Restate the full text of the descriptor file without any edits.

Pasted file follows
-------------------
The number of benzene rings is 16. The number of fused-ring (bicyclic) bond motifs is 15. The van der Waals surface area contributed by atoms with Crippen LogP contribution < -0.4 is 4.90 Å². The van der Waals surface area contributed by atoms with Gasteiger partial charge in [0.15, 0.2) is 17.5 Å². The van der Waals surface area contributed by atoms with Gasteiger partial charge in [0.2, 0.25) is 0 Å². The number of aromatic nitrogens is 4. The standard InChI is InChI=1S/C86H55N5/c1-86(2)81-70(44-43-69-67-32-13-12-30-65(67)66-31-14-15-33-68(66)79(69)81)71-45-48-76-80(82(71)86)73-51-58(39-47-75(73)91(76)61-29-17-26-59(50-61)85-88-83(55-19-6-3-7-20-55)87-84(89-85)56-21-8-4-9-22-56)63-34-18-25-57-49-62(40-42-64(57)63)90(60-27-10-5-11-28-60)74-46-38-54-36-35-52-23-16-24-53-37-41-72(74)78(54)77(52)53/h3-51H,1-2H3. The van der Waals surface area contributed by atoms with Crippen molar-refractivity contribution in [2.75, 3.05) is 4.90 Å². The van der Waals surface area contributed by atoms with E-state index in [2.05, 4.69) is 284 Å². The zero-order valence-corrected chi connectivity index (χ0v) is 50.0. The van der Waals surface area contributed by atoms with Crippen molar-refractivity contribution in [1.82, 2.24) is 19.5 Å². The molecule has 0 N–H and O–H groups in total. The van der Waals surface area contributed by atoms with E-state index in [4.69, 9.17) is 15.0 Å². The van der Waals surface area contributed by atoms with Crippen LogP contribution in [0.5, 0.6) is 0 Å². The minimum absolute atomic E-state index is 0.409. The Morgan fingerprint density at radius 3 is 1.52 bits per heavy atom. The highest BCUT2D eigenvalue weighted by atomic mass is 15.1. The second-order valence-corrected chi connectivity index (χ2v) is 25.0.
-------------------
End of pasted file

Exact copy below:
The number of benzene rings is 16. The number of fused-ring (bicyclic) bond motifs is 15. The van der Waals surface area contributed by atoms with Crippen LogP contribution < -0.4 is 4.90 Å². The van der Waals surface area contributed by atoms with Gasteiger partial charge in [0.15, 0.2) is 17.5 Å². The van der Waals surface area contributed by atoms with Gasteiger partial charge in [0.2, 0.25) is 0 Å². The number of aromatic nitrogens is 4. The standard InChI is InChI=1S/C86H55N5/c1-86(2)81-70(44-43-69-67-32-13-12-30-65(67)66-31-14-15-33-68(66)79(69)81)71-45-48-76-80(82(71)86)73-51-58(39-47-75(73)91(76)61-29-17-26-59(50-61)85-88-83(55-19-6-3-7-20-55)87-84(89-85)56-21-8-4-9-22-56)63-34-18-25-57-49-62(40-42-64(57)63)90(60-27-10-5-11-28-60)74-46-38-54-36-35-52-23-16-24-53-37-41-72(74)78(54)77(52)53/h3-51H,1-2H3. The van der Waals surface area contributed by atoms with Crippen molar-refractivity contribution in [2.75, 3.05) is 4.90 Å². The van der Waals surface area contributed by atoms with E-state index in [2.05, 4.69) is 284 Å². The zero-order valence-corrected chi connectivity index (χ0v) is 50.0. The van der Waals surface area contributed by atoms with Crippen molar-refractivity contribution in [1.82, 2.24) is 19.5 Å². The molecule has 0 N–H and O–H groups in total. The van der Waals surface area contributed by atoms with E-state index in [4.69, 9.17) is 15.0 Å². The van der Waals surface area contributed by atoms with Crippen LogP contribution in [0.5, 0.6) is 0 Å². The minimum absolute atomic E-state index is 0.409. The Morgan fingerprint density at radius 3 is 1.52 bits per heavy atom. The highest BCUT2D eigenvalue weighted by atomic mass is 15.1. The second-order valence-corrected chi connectivity index (χ2v) is 25.0.